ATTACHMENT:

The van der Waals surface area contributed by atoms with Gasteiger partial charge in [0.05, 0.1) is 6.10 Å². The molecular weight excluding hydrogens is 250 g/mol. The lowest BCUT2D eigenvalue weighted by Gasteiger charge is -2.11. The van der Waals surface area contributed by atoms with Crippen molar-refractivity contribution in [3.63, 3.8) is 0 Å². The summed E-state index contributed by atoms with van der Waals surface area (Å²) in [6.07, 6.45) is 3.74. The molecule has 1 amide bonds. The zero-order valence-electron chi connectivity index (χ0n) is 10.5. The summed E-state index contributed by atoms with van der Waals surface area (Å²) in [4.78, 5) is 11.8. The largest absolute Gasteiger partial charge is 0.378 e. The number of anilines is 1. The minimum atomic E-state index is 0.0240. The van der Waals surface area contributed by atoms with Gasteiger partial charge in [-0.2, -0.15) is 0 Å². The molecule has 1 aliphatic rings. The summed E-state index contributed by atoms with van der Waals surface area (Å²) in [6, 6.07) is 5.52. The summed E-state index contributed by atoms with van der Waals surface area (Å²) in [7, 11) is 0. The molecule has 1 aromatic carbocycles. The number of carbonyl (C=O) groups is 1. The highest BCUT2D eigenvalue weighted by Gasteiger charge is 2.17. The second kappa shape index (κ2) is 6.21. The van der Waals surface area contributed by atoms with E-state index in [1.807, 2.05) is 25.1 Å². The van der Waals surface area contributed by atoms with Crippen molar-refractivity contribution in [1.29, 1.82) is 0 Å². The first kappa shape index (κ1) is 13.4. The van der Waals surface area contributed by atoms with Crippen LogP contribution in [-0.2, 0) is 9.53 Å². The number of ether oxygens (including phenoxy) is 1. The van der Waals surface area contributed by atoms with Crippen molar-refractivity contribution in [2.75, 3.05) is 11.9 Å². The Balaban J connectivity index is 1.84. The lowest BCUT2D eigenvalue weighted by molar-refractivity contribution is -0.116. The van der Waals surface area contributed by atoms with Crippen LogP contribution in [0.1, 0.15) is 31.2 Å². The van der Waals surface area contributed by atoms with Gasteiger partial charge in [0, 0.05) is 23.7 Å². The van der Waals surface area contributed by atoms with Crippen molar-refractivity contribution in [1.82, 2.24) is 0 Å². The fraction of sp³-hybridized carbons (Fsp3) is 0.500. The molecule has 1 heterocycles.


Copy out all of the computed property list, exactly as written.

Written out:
The van der Waals surface area contributed by atoms with Gasteiger partial charge in [0.05, 0.1) is 6.10 Å². The molecular weight excluding hydrogens is 250 g/mol. The lowest BCUT2D eigenvalue weighted by Gasteiger charge is -2.11. The van der Waals surface area contributed by atoms with Crippen molar-refractivity contribution in [3.63, 3.8) is 0 Å². The summed E-state index contributed by atoms with van der Waals surface area (Å²) in [6.07, 6.45) is 3.74. The molecule has 1 amide bonds. The zero-order valence-electron chi connectivity index (χ0n) is 10.5. The summed E-state index contributed by atoms with van der Waals surface area (Å²) in [4.78, 5) is 11.8. The largest absolute Gasteiger partial charge is 0.378 e. The number of anilines is 1. The minimum atomic E-state index is 0.0240. The van der Waals surface area contributed by atoms with Gasteiger partial charge in [-0.2, -0.15) is 0 Å². The molecule has 1 aliphatic rings. The summed E-state index contributed by atoms with van der Waals surface area (Å²) in [6, 6.07) is 5.52. The summed E-state index contributed by atoms with van der Waals surface area (Å²) in [7, 11) is 0. The molecule has 1 aromatic carbocycles. The number of carbonyl (C=O) groups is 1. The highest BCUT2D eigenvalue weighted by Gasteiger charge is 2.17. The second kappa shape index (κ2) is 6.21. The van der Waals surface area contributed by atoms with E-state index in [1.807, 2.05) is 25.1 Å². The van der Waals surface area contributed by atoms with Crippen molar-refractivity contribution in [1.29, 1.82) is 0 Å². The first kappa shape index (κ1) is 13.4. The van der Waals surface area contributed by atoms with Crippen LogP contribution in [-0.2, 0) is 9.53 Å². The number of ether oxygens (including phenoxy) is 1. The van der Waals surface area contributed by atoms with Crippen molar-refractivity contribution in [2.75, 3.05) is 11.9 Å². The Balaban J connectivity index is 1.84. The lowest BCUT2D eigenvalue weighted by molar-refractivity contribution is -0.116. The van der Waals surface area contributed by atoms with Crippen LogP contribution in [0.1, 0.15) is 31.2 Å². The van der Waals surface area contributed by atoms with Gasteiger partial charge in [0, 0.05) is 23.7 Å². The van der Waals surface area contributed by atoms with Crippen molar-refractivity contribution in [1.82, 2.24) is 0 Å². The fraction of sp³-hybridized carbons (Fsp3) is 0.500. The molecule has 1 heterocycles.